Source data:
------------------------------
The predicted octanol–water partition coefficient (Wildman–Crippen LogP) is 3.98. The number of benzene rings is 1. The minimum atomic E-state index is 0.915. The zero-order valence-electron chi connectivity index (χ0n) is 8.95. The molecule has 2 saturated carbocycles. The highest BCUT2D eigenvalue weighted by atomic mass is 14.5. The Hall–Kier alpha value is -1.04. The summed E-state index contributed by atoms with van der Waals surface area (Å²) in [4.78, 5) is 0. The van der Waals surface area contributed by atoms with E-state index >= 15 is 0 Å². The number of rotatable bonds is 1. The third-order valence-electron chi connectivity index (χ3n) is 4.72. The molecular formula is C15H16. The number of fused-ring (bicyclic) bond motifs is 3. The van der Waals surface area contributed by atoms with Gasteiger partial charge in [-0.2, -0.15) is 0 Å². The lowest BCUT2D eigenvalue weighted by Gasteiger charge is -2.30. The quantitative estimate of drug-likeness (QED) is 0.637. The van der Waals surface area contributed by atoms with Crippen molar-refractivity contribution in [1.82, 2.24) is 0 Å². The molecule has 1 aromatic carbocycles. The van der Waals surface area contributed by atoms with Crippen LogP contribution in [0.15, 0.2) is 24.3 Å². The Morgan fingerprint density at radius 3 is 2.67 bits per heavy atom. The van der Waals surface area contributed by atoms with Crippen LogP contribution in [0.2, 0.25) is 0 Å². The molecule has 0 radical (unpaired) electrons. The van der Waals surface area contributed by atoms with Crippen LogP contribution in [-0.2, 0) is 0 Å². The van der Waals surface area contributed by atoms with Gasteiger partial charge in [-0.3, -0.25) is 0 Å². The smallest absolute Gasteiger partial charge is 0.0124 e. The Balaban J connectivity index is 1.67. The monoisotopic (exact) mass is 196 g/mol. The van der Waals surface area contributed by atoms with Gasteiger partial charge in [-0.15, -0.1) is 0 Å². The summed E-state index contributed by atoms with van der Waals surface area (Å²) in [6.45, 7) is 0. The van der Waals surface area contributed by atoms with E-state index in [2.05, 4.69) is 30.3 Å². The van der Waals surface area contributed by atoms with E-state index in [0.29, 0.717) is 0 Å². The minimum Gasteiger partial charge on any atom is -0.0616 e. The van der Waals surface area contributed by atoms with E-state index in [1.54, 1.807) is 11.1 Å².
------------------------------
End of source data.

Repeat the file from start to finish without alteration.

The predicted octanol–water partition coefficient (Wildman–Crippen LogP) is 3.98. The number of benzene rings is 1. The minimum atomic E-state index is 0.915. The zero-order valence-electron chi connectivity index (χ0n) is 8.95. The molecule has 2 saturated carbocycles. The highest BCUT2D eigenvalue weighted by atomic mass is 14.5. The Hall–Kier alpha value is -1.04. The summed E-state index contributed by atoms with van der Waals surface area (Å²) in [4.78, 5) is 0. The van der Waals surface area contributed by atoms with E-state index >= 15 is 0 Å². The number of rotatable bonds is 1. The third-order valence-electron chi connectivity index (χ3n) is 4.72. The molecular formula is C15H16. The number of fused-ring (bicyclic) bond motifs is 3. The van der Waals surface area contributed by atoms with Gasteiger partial charge in [-0.2, -0.15) is 0 Å². The lowest BCUT2D eigenvalue weighted by Gasteiger charge is -2.30. The quantitative estimate of drug-likeness (QED) is 0.637. The van der Waals surface area contributed by atoms with Crippen molar-refractivity contribution in [1.82, 2.24) is 0 Å². The molecule has 1 aromatic carbocycles. The van der Waals surface area contributed by atoms with Crippen LogP contribution in [0.15, 0.2) is 24.3 Å². The Morgan fingerprint density at radius 3 is 2.67 bits per heavy atom. The van der Waals surface area contributed by atoms with Crippen LogP contribution in [0.2, 0.25) is 0 Å². The molecule has 0 radical (unpaired) electrons. The van der Waals surface area contributed by atoms with Crippen LogP contribution in [-0.2, 0) is 0 Å². The van der Waals surface area contributed by atoms with Gasteiger partial charge in [-0.3, -0.25) is 0 Å². The smallest absolute Gasteiger partial charge is 0.0124 e. The Balaban J connectivity index is 1.67. The monoisotopic (exact) mass is 196 g/mol. The van der Waals surface area contributed by atoms with Gasteiger partial charge in [-0.15, -0.1) is 0 Å². The summed E-state index contributed by atoms with van der Waals surface area (Å²) in [6.45, 7) is 0. The van der Waals surface area contributed by atoms with E-state index in [2.05, 4.69) is 30.3 Å². The van der Waals surface area contributed by atoms with E-state index in [0.29, 0.717) is 0 Å². The minimum Gasteiger partial charge on any atom is -0.0616 e. The van der Waals surface area contributed by atoms with E-state index in [1.54, 1.807) is 11.1 Å².